The following suggestions can help you work with result sets more efficiently.
When you create a cursor, you can specify what kind of operations the cursor may be performing. If you do not provide such a specification, the cursor is referred to as ambiguous, and DB2 will only be able to provide minor optimization. You specify the type of cursor by providing the FOR READ ONLY or FOR UPDATE clause in the cursor's SELECT statement. DB2 will perform specific optimizations for the type of cursor defined.
Row blocking is very useful when SQL procedures are returning large result sets. Instead of sending a row at a time to the client, sets of rows are sent together.
On LUW, when FOR READ ONLY is specified, DB2 is able to perform row blocking (unless the BLOCKING NO bind option has been used). You can also specify to use blocking for ambiguous cursors by providing the BLOCKING ALL bind option.
The BLOCKING bind option can be set using a command similar to the following:
db2set DB2_SQLROUTINE_PREOPTS="BLOCKING ALL"
To set blocking options on iSeries, see the section on Precompile Options on iSeries later in this chapter.
Limiting Result Sets
You can limit query result set size using the FETCH FIRST n ROWS clause, which is useful when you do not need the entire result set. For example, SELECT * FROM table1 FETCH FIRST 10 ROWS ONLY would fetch only the first 10 rows of the result set.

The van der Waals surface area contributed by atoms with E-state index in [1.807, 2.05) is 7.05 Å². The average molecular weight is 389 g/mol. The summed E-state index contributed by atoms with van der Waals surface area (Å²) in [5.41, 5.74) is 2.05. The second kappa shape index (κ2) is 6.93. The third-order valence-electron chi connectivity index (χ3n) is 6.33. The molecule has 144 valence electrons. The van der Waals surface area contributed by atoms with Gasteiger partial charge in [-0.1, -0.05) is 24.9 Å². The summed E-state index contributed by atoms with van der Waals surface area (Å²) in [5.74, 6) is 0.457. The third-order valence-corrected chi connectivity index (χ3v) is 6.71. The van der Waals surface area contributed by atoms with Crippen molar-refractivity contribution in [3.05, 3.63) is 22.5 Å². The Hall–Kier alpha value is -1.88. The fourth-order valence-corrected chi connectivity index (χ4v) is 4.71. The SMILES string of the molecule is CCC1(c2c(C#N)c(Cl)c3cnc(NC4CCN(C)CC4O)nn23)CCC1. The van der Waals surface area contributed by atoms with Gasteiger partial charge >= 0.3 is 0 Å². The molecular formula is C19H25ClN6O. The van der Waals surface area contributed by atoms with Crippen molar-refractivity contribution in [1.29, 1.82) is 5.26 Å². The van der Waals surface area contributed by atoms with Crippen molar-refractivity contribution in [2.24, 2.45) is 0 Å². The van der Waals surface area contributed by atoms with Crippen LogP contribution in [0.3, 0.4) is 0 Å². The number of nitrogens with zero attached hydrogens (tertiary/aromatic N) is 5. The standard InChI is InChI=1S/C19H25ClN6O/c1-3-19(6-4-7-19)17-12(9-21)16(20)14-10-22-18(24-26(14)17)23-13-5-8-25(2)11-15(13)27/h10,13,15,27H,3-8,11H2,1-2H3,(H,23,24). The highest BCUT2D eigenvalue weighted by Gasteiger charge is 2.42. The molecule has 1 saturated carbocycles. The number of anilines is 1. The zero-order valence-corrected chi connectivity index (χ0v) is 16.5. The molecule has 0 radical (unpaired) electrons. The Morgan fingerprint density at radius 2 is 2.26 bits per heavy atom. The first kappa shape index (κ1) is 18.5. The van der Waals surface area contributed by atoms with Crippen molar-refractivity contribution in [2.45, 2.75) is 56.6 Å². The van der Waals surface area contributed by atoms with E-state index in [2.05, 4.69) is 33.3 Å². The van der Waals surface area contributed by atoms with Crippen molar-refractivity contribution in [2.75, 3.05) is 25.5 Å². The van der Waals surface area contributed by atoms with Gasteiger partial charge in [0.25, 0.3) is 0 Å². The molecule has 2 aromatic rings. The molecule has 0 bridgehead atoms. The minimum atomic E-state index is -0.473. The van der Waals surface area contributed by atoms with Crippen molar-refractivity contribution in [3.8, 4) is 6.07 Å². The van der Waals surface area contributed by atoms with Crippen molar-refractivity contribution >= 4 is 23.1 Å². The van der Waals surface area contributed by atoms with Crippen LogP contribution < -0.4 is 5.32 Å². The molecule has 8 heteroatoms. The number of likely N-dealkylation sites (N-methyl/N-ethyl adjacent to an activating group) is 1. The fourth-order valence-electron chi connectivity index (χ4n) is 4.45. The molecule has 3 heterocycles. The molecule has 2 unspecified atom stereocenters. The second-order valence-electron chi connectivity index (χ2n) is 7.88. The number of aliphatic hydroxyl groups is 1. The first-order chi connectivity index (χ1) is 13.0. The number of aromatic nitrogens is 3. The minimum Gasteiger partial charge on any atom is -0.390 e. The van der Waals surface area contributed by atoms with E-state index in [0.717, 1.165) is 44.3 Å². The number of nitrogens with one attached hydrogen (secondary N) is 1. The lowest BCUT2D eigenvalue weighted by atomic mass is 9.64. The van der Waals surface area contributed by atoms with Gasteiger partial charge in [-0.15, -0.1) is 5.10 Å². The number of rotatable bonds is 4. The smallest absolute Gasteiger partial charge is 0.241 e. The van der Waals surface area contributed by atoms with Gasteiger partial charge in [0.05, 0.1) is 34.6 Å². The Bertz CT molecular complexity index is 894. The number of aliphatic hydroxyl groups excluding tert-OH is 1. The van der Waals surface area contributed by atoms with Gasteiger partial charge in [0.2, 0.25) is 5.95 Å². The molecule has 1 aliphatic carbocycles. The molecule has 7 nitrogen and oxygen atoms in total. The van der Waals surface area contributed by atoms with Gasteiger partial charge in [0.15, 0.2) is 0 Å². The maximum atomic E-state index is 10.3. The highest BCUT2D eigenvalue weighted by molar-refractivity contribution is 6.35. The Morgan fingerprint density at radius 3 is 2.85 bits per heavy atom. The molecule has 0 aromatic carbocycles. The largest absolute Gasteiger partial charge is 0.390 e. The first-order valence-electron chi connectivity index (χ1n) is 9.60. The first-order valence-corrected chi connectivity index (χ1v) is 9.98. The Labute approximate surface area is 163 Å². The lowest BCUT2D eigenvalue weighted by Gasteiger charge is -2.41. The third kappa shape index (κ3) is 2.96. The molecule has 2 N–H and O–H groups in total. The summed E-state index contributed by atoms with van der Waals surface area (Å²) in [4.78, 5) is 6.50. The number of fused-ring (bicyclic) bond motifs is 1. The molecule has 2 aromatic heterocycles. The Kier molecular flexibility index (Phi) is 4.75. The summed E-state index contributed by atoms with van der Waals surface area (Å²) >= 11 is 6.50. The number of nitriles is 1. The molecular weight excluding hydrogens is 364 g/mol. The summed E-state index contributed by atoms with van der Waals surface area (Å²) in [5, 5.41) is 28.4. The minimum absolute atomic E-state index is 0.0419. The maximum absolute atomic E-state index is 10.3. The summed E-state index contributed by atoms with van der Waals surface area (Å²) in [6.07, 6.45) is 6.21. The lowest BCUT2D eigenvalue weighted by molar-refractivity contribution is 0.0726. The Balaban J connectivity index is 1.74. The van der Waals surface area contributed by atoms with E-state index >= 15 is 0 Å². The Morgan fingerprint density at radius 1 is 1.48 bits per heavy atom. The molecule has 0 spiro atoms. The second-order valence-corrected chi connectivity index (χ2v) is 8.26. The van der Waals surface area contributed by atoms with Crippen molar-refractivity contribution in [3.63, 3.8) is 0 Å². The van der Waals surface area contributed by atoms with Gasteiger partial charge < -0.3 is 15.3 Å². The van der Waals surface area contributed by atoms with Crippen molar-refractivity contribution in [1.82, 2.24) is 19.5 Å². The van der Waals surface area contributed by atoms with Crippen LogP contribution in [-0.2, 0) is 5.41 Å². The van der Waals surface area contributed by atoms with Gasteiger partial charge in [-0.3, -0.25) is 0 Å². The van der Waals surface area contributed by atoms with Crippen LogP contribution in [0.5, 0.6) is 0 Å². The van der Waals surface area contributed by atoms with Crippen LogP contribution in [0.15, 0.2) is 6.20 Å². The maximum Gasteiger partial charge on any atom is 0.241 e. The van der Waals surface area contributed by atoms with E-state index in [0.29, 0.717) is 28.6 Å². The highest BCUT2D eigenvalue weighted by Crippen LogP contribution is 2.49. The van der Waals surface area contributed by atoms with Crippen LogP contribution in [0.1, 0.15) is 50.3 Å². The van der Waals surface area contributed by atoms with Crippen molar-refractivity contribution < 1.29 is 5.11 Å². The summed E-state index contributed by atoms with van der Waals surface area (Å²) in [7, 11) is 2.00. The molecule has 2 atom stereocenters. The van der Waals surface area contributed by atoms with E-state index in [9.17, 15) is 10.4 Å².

Optimizing Result Set Returns
When you only need a subset of the query at one time (for example, displaying results to a user's screen), you may want to obtain that subset as quickly as possible. You can optimize query return time with the OPTIMIZE FOR n ROWS clause. This will cause DB2 to optimize the return of the specified number of rows, instead of preparing to return all satisfying rows. In addition, the READ ONLY clause will influence the number of rows that will be returned in each block (there will not be more than n rows in a block). This does not limit the number of rows that can be fetched, but may degrade performance if more than n rows are fetched.
On LUW, in order for this clause to have an impact on data buffers, the value of n * row size cannot exceed the size of the communication buffer (defined by DBM CFG RQRIOBLK or ASLHEAPSZ).
An example of the statement would be
SELECT * FROM table1 OPTIMIZE FOR 10 ROWS
The OPTIMIZE FOR n ROWS clause also applies to DB2 for zSeries, though it is not used for blocking. It does influence the optimizer to choose a different access path. For example, if you add OPTIMIZE FOR 1 ROWS in your query, the optimizer will likely not use sorting.
Minimize Result Set Columns
It is often easy to code quick statements with SELECT * FROM ...; however, selecting columns that are not required by the calling application can have performance impacts. The obvious benefit to reducing the number of columns is that less data would need to be passed back and forth between the calling application and the database manager. Additionally, a reduced column list may increases the likelihood of an access plan to use an existing index, if one exists.